where a small piece of the rind has
been removed. How it got there at
that depth is a mystery, as the fruit
was never known to grow near that lo
cality. A large frame barn belonging to
William Hinton. who lives three miles
west of Stockville was struck by light
ning and confpletely burned, together
with all his sheds, cribs and wind mil L
T was a beautiful
Sunday morning
in the early part
of June.
The sweet
breath of roses
and honeysuckle
laded the fresh,
country air.
Negroes in
wagons, buggies,
carts, on mule
back, horseback
and afoot were
wending their waj- to church.
For weeks a big "revival" had been
in progress at Wilson's stand, and this
bright Sunday morning was to witness
the crowning act.
Brother Petty bone Peters, in all his
dusky dignity, would bury thirty con
verts beneath the baptismal wave of
a neighboring dam.
Oh, for the happy contentment of
the negro.
With his coarse, everyday garments
he lays aside every perplexing care
and dons with his gaudy Sunday at
tire a mind at ease with all the world.
No fears of a threatened drought; no
reflections of grassy cotton disturb
the serenity of Jiis soul during the
sermon. No guilty pangs of con
science about the chicken which dis
appeared from '"Mars John's" hen
house Friday night and attended
preaching in a lunch basket the next
Aunt Dinah Brown was a shining
light at Wilson's stand. No one could
sing louder, shout longer, or groan
more intensely. Her voica excitid
the admiration of the brethren and
the cn3' of the sisters.
Now it happened on this occasion
that Aunt Dinah was sick an I could
not attend the meeting. If tiiere was
one thing, however, upon which she
prided herelf more than upon her
own faithful attendance at church, it
was the strict way in which she was
training up her only son. Sambo.
Deep down in her heart she secretby
hoped that Sambo would some day
succeed Brother Peters at Wilson's.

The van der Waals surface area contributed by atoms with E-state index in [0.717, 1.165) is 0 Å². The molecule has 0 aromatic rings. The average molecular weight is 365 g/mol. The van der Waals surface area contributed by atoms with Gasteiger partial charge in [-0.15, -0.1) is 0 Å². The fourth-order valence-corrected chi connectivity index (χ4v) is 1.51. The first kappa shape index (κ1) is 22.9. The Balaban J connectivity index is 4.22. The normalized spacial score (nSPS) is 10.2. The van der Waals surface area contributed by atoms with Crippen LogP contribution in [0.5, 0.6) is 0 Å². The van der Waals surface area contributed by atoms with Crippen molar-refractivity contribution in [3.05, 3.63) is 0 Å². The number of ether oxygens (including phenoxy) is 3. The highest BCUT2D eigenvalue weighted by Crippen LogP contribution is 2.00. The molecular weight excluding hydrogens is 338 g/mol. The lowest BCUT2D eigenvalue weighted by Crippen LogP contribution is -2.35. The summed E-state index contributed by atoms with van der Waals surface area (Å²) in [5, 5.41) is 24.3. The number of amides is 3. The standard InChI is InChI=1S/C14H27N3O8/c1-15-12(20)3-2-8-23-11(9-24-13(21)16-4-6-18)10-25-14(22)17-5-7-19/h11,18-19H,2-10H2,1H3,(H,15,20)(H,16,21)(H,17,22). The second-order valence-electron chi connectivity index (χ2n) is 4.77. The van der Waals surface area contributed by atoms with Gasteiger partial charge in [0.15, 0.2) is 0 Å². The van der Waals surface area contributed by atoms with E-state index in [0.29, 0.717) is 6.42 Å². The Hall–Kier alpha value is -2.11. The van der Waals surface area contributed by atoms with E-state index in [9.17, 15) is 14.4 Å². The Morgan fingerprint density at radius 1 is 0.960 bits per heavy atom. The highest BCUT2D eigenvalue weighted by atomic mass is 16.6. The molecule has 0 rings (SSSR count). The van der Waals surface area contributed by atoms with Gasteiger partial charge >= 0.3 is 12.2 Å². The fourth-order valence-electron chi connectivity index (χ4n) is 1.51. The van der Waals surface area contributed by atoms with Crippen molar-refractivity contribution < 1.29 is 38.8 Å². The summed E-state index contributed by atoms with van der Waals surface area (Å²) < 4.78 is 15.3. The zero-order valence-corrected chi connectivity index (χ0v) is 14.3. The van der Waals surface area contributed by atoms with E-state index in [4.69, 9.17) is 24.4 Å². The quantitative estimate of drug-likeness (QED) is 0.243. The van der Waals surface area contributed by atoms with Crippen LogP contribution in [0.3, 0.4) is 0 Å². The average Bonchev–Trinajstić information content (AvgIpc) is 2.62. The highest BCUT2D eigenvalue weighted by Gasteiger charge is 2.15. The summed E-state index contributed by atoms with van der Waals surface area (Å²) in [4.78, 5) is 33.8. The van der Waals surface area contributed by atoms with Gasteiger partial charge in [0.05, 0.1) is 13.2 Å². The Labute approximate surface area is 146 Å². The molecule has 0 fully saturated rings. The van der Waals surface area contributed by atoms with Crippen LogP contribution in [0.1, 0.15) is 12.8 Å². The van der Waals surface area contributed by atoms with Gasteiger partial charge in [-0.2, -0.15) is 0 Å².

With natural pride she sat on ths
doorstep and watchel her young
hopeful start to church.
It must be admitted (with deep
humiliation) that Sambo, in spite of
his religious training and godly ex
ample, in the form of Aiint Dinah,
was brimful of original sin, and no
sooner was he out of sight than he
left the road and started on a run
across the cotton field toward Bock
creek. Here he was joined by another
boy, and together they trudged along
the banks of the stream.
"Where's do bait, Dick?" asked
'Dey's in my britches pocket," was
the reply.
Dick cut two long canes, fastened
lines and hooks on them, and handed
one to the delighted Sambo.
"Now, look here, Sambo, you'so got
on yo' Sunday crothes: what yer
gwinter tell yer mammy case yer gits
em dirty?" asked Dick.
"I gwine tell her Sister Vincy wns
so overcome wid de sperit dat sha
faints dead away in de pool, en I
jumped in fur to fotch her out," an
swered the inventive Samb3.
In the pleasure of catching an occa
sional minnow,Aunt Dinah's preaching
and Sunday clothes were alike for
gotten. The day was warm and the water
invitingly cool. For some reason the
fish did not seem inclined to bite, and
Dick grew tired lounging on a fallen
tree watching his cork remain mo
tionless on the surface of the water.
- o.iZ'-.i-.TraSrt.ra.E'i"
KVil" 7 i,.
j;wyrx. vr.
OH, i.oi:nv! on, lordy!